Here are the top medical news for the day:
Treatment without hormone blockers improves outcomes in solitary prostate cancer metastases

Metastasis-directed treatment has emerged as a potential alternative for men with “oligorecurrent” prostate cancer – a state of disease with a limited number of metastatic lesions after initial treatment. In the MDT approach, surgery or radiation therapy (steretotactic body radiation therapy, or SBRT) is used to specifically target the area of cancer spread.

That’s in contrast to ADT, systemic therapy to block testosterone and other male sex hormones, which promote the growth of prostate cancer. Androgen deprivation therapy with or without other systemic therapy is the standard treatment for metastatic prostate cancer, but has numerous adverse effects that can decrease quality of life – including sexual dysfunction, bone thinning, and loss of muscle strength, among others. If MDT is effective in controlling limited recurrences, it may avoid or delay the need for ADT.

Reference:

Jack R. Andrews et al, JOURNAL, The Journal of Urology, DOI: 10.1097/JU.0000000000002898

Repeat COVID-19 infections increase risk of organ failure, death

A new study from Washington University School of Medicine in St. Louis and the Veterans Affairs St. Louis Health Care system shows the health consequences of reinfection with SARS-Cov-2. The researchers found that repeat SARS-CoV-2 infections contribute significant additional risk of adverse health conditions in multiple organ systems.

Such outcomes include hospitalization; disorders affecting the lungs, heart, brain, and the body’s blood, musculoskeletal and gastrointestinal systems; and even death. Reinfection also contributes to diabetes, kidney disease and mental health issues.

The findings are published Nov. 10 in Nature Medicine.

Reference:

Ziyad Al-Aly et al,Acute and post-acute sequelae associated with SARS-CoV-2 reinfection, Nature Medicine, DOI 10.1038/s41591-022-02051-3

Light physical activity linked to milder symptoms from intracerebral hemorrhage

Intracerebral hemorrhage is the most serious type of stroke with few treatment options. About one in ten cases of stroke is an intracerebral hemorrhage, a condition caused by bleeding within the brain tissue, with high risk of death and disability.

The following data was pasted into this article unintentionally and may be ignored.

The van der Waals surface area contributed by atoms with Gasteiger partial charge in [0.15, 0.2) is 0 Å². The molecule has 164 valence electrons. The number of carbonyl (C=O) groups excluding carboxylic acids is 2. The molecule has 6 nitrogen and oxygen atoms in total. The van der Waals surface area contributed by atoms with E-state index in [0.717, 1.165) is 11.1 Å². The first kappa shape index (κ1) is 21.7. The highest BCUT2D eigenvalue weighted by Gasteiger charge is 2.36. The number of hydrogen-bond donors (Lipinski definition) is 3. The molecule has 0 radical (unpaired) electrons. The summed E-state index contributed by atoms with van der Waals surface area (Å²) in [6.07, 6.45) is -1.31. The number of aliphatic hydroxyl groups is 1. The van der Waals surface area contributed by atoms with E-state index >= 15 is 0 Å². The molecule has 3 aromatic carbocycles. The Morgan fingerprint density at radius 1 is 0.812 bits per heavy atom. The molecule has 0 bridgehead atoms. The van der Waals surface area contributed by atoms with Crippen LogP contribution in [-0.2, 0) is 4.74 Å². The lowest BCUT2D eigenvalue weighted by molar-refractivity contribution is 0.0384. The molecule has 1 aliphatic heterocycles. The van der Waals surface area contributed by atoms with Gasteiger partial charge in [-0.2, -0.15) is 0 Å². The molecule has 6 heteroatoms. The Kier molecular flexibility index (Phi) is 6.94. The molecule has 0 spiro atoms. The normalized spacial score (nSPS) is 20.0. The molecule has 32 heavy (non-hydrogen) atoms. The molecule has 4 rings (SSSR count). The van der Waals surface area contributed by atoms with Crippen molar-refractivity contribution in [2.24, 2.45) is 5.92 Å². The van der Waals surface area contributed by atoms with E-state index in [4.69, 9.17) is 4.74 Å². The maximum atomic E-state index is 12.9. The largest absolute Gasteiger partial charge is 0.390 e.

In the current register-based study researchers from Sahlgrenska Academy at the University of Gothenburg shows a clear link, although not causality, between physical activity and protection agains severe sympthoms of intracerebral hemorrhage.

Four hours of light physical activity per week can now be linked to milder symptoms from intracerebral hemorrhage, and also to better survival rates, a University of Gothenburg study shows.

Reference:

ADAM VIKTORISSON et al,Associations of Prestroke Physical Activity With Stroke Severity and Mortality After Intracerebral Hemorrhage Compared With Ischemic Stroke, Neurology, DOI 10.1212/WNL.0000000000201097

Dementia prevalence is declining among older Americans, study finds

In 2021, about 6.2 million U.S. adults aged 65 or older lived with dementia. Because age is the strongest risk factor for dementia, it has been predicted that increasing life expectancies will substantially increase the prevalence of Alzheimer’s disease and related dementias from about 50 million to 150 million worldwide by 2050.

The prevalence of dementia in the U.S. is declining among people over age 65, dropping 3.7 percentage points from 2000 to 2016, according to a new RAND Corporation study. The findings are published in the latest edition of the journal Proceedings of the National Academy of Sciences.

The age-adjusted prevalence of dementia declined from 12.2% of people over age 65 in 2000 to 8.5% of people over age 65 in 2016, a nearly one-third drop from the 2000 level. The prevalence of dementia decreased over the entire period, but the rate of decline was more rapid between 2000 and 2004.

Reference:

Dementia prevalence is declining among older Americans, study finds; RAND CORPORATION JOURNAL Proceedings of the National Academy of Sciences; DOI: 10.1073/pnas.2212205119.

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